The album isn’t due until April 22nd, with the band already lined up to tour this summer and play a number of festivals including Coachella and Primavera Sound, but yesterday, we got our first preview with the release of lead track, "Entertainment." The results certainly lead up to the name—a bouncing beat, synths for days and a single that will be in your head for days, but you’re not too sad about that fact. Listen and check out the neon-lit lyric video below. 


Robert DeLong is an EDM Artist on the Rise

Seattle-born, L.A.-based singer-songwriter Robert DeLong has a flare for the alternative. In a good way. The 26 (soon to be 27)-year-old EDM mastermind, dubbed a Young Artist to Watch by MTV, has the music scene in his hands—quite literally. Indeed, among the myriad instruments he manages to maneuver during performances are Wiimotes and Joysticks, rigged like MIDIs and adding edge to his already memorable brand of booty movin’ tunes.

Seriously, though, this whiz kid’s got the chops and multitasks better than the best of us—in front of an audience, no less. He’s a one-man-band who sings, drums, and fiddles with game controllers and keyboards, sometimes going so far as to incorporate guitar, too. His live set is something to behold, a sweaty mid-twenties talent, hair slicked down in an exaggerated comb-over, putting every effort into churning out original numbers while keeping the beat.

“I’m always writing songs,” says DeLong, whose debut album, Just Movement, drops today. Makes sense, since he constantly rocked out in bands back in high school. Now he’s signed to Glassnote, label to the likes of Phoenix and Mumford & Sons.

Recently, DeLong released a video to accompany his catchy track “Global Concepts.” The visual rendition of this f-bomb laden rhythmic ditty features a foggy interior, warehouse-like, smoke somewhat obscuring the agile dancers in the background. Tube lights suspended from above flicker and flash whilst DeLong engages in various aspects of performing, most notably wandering around and gesticulating with Wiimote or drumsticks in hand, or hitting his steel drum to excellent tribal effect as he marches subtly in place. Towards the end, the space is overrun with revelers, morphing into an all-out party you wish you’d been invited to. (The platinum blonde mop you may glimpse amid the shadows belongs to talented dancer James Koroni, the individual responsible for my introduction to and fast fandom of DeLong.)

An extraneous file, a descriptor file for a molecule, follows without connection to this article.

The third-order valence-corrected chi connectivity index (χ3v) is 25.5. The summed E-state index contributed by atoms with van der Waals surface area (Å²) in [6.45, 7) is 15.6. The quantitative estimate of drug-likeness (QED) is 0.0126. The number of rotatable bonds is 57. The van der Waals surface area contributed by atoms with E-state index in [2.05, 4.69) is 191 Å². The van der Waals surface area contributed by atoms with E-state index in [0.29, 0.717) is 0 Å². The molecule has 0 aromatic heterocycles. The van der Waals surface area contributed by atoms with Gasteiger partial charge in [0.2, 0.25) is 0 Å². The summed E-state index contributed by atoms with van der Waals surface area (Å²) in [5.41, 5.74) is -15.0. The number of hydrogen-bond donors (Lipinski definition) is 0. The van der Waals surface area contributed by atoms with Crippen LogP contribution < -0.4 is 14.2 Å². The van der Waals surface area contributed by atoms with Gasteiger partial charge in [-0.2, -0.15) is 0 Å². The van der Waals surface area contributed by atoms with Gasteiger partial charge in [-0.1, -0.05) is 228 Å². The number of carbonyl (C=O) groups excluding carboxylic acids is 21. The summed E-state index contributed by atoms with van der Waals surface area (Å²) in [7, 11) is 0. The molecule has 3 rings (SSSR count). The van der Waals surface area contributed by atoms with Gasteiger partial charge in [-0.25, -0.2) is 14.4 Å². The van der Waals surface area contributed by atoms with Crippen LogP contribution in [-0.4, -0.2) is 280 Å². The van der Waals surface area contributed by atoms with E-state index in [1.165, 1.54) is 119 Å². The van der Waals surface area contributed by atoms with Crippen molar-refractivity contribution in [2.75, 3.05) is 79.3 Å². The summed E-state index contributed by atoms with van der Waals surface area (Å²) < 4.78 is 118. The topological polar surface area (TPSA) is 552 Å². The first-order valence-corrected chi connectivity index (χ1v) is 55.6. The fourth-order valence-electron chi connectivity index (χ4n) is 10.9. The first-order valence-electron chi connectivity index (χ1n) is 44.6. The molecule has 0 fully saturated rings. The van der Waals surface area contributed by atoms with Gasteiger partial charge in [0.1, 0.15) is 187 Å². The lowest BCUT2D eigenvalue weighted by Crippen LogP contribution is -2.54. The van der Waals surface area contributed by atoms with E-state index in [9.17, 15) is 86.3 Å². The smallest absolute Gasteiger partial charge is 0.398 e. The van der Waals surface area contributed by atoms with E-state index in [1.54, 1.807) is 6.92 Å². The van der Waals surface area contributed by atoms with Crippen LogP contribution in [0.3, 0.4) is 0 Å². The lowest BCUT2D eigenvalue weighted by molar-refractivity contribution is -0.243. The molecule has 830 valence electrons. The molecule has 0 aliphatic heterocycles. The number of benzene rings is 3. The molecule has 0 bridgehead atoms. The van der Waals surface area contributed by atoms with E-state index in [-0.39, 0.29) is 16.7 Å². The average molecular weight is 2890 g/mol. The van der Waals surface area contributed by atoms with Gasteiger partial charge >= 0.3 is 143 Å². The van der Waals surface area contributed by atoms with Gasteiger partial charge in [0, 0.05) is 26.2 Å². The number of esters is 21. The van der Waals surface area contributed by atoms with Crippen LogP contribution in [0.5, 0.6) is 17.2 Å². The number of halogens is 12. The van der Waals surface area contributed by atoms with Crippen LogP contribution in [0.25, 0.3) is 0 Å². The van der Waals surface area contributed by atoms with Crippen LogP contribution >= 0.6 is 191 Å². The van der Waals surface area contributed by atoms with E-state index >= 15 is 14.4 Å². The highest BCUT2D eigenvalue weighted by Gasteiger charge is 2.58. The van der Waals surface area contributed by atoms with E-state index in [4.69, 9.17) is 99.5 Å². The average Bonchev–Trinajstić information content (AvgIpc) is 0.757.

Another nuance unique to DeLong is his affinity for orange, which he wears with pride in the shape of an “x,” big and bold on a classic black tee, as well as painted with precision on his cheekbone in the shape of a lightening bolt. More on this defining aesthetic to follow.

New Yorkers can catch DeLong in action on February 15 when, as part of a greater tour, he plays The Studio at Webster Hall. Festivalgoers will have several opportunities to indulge as well, from SXSW to Coachella, Ultra to Governors Ball.

Not long ago I sat down with the confident up-and-comer at The Commons Chelsea, one of my favorite neighborhood haunts, where over iced tea we discussed the multi-instrumentalist’s inspiration, interest in hacking HIDs, and what it all means.

What’s it like being dubbed a Young Artist to Watch?
It’s great. I grew up watching MTV, so it’s cool. Wild ride. Exciting. Surreal.

How have people reacted? Any super fans?
Nothing too weird so far. But, it’s definitely getting weirder. After the video came out, all of a sudden friends from high school started reaching out, sending messages. It’s fun to hear from people I haven’t heard from in years. But, it’s just funny.

I bet. Did you always know you were going to go into music?
Near the end of high school I knew I was going to do music. I started out thinking I was going to be in science or something. But, I was better at [music]. I think people knew I was a musician, but I don’t know if people knew I was into electronic music and that I was going to go that route.

What would you be doing if not this?
Since college, all of my jobs have been music related. I taught drum lessons, so that was my thing. If it wasn’t music at all, I guess I’d be going to school.

To become a scientist.
Yeah, I guess. [Laughs]

So, tell me more about this Wiimote rewiring…
You can hack [a] human interface device, anything from Gamepads to Joysticks, and turn it into a MIDI. Basically, the idea is you’re just sending information to a computer and can turn it into whatever you want. It’s the same thing as having a knob, slider, drum pad. It’s all the same if you can hack it and make it work for you. I found out you could do it, it seemed interesting and it’s cheaper than buying a bunch of expensive musical equipment. And it’s fun, people like it.

How many instruments do you have up onstage with you?
Three different electronic things, two computers, game pad, Joystick, Wiimote, six pieces of percussion, drum set, keyboard. Like, 15-20 things. Sometimes I’ll have a guitar. Oh, and two microphones.

Wow. That’s a lot for one guy to keep track of. So, are all your shows like the last time you performed in New York? No pauses between songs, stuff like that?
The show is always continuous and flows together. When I do a longer set, there’s more drumming. I play guitar sometimes, too. It’s high-paced. Jumping around doing a lot of different things.

I’m getting that vibe. You sampled Moby when you last played live in NYC. Have you been a long time fan of his?
When his album Play came out, I was probably, like, 12. That was when I first started experimenting with making electronic music, because it was kind of accessible, mainstream electronic music for the time. It was kind of something I grew up with.